1. Vanderbilt did not do the whole defense thing well to start the game. The Commodores continuously left wide open three-point shooters, A&M, in turn, made 3 of their first 4 shots from behind the arc. Even when the Aggies missed they grabbed the offensive rebound and converted it into an and-one opportunity.
2. Riley LaChance and Jeff Roberson have been dynamic for Vanderbilt all season, especially since fellow senior Matthew Fisher-Davis went down with a season-ending shoulder injury. Roberson was his usual self in the first half scoring 11 points on 4 of 9 shooting, while LaChance struggled to get going. LaChance didn’t score his first points of the game until 3:18 left in the first half. LaChance shot 1 of 7 from the floor in the half, recording 3 points. LaChance was much better in the second half, knocking down a couple of threes late into the ballgame to cut the Aggie lead to single-digits. LaChance finished the afternoon with 23 points on a 6 of 16 from the floor, while Roberson had another 21 point outing.
3. Texas A&M’s size was always going to be an issue for the Commodores. Tyler Davis, Robert Williams and Tonny Trocha-Morelos form what is likely the SEC’s best frontcourt. The absence of Djery Baptiste didn’t help Vanderbilt’s cause, leaving Clevon Brown and Ejeke Obinna as the lone frontline defense. The Aggies scored 22 of their 43 first half points in the paint. Obinna made things easier for the Aggies by picking up three fouls in seven minutes of play.
4. Vandy came into the game ranked 197th in adjusted defensive efficiency, according to KenPom. So the defensive “effort” in the game wasn’t all that surprising but you’d still think that the Commodores could get a hand in the face of an Aggie shooter more than a handful of times in the game. By my count, Vanderbilt didn’t contest an open three-point shot until early in the second half. On that shot D.J. Hogg from A&M missed. Maybe a coincidence but that’s generally the result when a shooter is properly defended.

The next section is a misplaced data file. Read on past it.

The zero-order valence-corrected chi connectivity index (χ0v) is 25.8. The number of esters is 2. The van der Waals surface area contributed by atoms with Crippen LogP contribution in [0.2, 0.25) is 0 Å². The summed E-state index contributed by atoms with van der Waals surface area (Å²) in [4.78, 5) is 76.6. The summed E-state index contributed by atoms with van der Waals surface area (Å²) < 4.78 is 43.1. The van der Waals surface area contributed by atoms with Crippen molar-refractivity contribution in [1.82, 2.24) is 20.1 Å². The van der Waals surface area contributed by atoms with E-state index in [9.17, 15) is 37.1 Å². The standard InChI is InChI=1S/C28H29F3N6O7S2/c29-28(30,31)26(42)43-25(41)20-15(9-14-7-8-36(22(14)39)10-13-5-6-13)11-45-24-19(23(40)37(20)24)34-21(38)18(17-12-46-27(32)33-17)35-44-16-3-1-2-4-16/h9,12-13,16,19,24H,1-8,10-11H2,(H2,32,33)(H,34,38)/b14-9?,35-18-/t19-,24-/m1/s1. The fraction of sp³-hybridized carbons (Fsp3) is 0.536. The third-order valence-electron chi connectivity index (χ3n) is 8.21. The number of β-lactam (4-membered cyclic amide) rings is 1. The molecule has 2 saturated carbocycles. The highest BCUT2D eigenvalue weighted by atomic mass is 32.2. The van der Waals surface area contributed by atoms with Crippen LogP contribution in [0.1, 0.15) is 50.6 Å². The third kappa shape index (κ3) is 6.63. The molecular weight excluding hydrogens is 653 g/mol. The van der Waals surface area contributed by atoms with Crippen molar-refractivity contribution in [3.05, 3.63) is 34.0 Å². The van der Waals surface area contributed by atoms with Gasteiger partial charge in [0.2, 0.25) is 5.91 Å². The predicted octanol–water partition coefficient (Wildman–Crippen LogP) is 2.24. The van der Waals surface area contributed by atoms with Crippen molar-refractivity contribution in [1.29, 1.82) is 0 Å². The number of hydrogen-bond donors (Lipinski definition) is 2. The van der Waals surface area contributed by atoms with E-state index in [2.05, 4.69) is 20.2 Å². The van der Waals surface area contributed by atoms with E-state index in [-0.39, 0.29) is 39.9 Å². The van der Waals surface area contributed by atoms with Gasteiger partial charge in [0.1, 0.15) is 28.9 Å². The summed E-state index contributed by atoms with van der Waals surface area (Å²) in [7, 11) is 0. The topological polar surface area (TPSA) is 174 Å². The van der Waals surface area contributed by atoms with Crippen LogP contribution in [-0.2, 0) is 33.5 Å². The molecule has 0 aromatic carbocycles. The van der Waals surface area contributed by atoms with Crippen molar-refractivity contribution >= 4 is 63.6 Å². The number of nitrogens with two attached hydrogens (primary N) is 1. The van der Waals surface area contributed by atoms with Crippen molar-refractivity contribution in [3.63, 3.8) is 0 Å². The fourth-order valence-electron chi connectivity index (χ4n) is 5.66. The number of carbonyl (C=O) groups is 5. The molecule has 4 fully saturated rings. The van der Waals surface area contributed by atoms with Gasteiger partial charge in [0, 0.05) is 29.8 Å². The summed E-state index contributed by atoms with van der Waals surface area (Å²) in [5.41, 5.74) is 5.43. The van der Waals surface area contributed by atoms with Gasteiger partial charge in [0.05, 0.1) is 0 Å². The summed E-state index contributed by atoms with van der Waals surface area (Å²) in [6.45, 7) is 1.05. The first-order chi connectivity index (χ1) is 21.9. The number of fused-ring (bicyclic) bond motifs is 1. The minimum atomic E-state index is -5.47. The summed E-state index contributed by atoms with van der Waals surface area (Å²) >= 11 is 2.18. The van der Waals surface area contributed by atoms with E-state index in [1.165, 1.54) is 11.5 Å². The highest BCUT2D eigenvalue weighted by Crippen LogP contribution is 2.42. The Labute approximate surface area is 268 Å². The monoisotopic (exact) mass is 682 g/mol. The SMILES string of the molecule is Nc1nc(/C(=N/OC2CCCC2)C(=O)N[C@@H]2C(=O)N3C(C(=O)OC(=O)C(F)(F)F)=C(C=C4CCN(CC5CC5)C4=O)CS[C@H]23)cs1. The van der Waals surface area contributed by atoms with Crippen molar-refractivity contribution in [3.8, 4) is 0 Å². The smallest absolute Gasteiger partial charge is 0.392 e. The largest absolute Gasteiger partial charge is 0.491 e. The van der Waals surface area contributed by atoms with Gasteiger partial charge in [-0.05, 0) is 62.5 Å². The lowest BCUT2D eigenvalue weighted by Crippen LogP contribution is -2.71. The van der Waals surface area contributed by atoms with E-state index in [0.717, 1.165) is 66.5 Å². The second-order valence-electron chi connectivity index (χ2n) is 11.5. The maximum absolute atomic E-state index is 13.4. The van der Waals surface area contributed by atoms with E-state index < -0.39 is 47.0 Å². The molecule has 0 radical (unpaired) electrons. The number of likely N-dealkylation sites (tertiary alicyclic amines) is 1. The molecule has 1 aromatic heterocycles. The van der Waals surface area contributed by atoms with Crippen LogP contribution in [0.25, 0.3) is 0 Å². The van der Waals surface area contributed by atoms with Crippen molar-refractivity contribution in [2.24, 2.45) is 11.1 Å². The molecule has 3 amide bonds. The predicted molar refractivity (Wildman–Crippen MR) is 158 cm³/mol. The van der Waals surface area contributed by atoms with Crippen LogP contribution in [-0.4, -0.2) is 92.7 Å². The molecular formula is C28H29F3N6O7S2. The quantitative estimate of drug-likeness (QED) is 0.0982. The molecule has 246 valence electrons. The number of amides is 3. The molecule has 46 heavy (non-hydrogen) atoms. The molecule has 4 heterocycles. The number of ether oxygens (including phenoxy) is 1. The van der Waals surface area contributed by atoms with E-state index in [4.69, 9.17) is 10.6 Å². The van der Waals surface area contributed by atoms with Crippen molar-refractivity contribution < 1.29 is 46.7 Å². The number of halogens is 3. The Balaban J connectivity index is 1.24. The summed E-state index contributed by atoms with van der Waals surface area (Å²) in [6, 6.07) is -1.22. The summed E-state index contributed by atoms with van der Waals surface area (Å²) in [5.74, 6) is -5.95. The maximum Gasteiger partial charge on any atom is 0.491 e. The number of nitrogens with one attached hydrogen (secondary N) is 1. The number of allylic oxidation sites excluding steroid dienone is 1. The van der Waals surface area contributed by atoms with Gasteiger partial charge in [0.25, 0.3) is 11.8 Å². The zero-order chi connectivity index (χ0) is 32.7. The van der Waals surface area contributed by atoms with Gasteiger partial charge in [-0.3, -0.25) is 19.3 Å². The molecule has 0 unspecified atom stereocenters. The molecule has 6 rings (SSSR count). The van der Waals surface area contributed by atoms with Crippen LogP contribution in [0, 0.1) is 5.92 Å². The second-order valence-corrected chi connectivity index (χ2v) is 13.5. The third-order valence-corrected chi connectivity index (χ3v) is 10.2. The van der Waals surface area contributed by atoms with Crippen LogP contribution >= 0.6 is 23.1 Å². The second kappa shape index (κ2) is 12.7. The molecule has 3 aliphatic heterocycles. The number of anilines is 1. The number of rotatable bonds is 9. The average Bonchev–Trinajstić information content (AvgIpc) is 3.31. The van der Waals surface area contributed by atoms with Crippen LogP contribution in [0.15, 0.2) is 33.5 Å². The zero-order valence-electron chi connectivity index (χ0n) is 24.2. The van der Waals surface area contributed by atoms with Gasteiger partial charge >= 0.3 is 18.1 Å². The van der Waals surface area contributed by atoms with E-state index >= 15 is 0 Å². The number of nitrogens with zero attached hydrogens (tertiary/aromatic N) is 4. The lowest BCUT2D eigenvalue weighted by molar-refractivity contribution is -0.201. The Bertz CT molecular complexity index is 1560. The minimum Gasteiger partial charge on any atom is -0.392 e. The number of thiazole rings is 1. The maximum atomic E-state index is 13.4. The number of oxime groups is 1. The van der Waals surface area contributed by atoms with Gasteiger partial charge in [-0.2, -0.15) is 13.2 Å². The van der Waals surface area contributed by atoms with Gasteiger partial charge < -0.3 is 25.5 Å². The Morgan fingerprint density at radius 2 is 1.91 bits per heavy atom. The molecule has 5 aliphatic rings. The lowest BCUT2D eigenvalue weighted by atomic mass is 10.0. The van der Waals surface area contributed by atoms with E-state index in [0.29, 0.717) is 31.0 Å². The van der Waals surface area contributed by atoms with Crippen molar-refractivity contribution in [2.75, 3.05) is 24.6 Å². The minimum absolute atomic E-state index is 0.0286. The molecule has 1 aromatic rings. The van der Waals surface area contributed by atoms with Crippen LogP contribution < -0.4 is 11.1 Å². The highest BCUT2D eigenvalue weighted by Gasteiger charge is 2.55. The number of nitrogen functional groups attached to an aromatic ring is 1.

5. Defense wasn’t the only issue for the Commodores on the afternoon. Even had the Dores stayed in front of their man it wouldn’t have solved their issues offensively. Early in the second half, Vanderbilt went 5:53 without a field goal. During that stretch, the Commodores missed nine consecutive shots from the field, watching what was an 11 point Aggie lead swell to 22 points.
6. More most of the day, Texas A&M played like a team that was flat out better and more talented than Vanderbilt. The Aggies controlled the game from the onset and continued to fight for loose balls late into the second half up 20 points. Freshman point guard T.J. Starks was nearly perfect on the afternoon, making all six of his seven field goals and his three free throw attempts. More importantly for head coach Billy Kennedy, Starks didn’t have a turnover in his — minutes of play. Starks finished with 17 points just behind junior forward Tyler Davis’ team-high 21.
7. To their credit, Vanderbilt gave A&M a scare late, turning what was once a 24 point second half Aggie lead into a deficit of 4 with 36.6 left. Despite the ferocious comeback, the Dores fell short and are now locked into a Wednesday night start at the SEC tournament in St. Louis. The only question is whether the Commodores will play at 6:00 PM at the Scottrade Center or at approximately 8:30 PM later that night. The 13th and 14th place seeding will likely come down to next Saturday’s matchup at Ole Miss where the two teams will decide their preferred start times.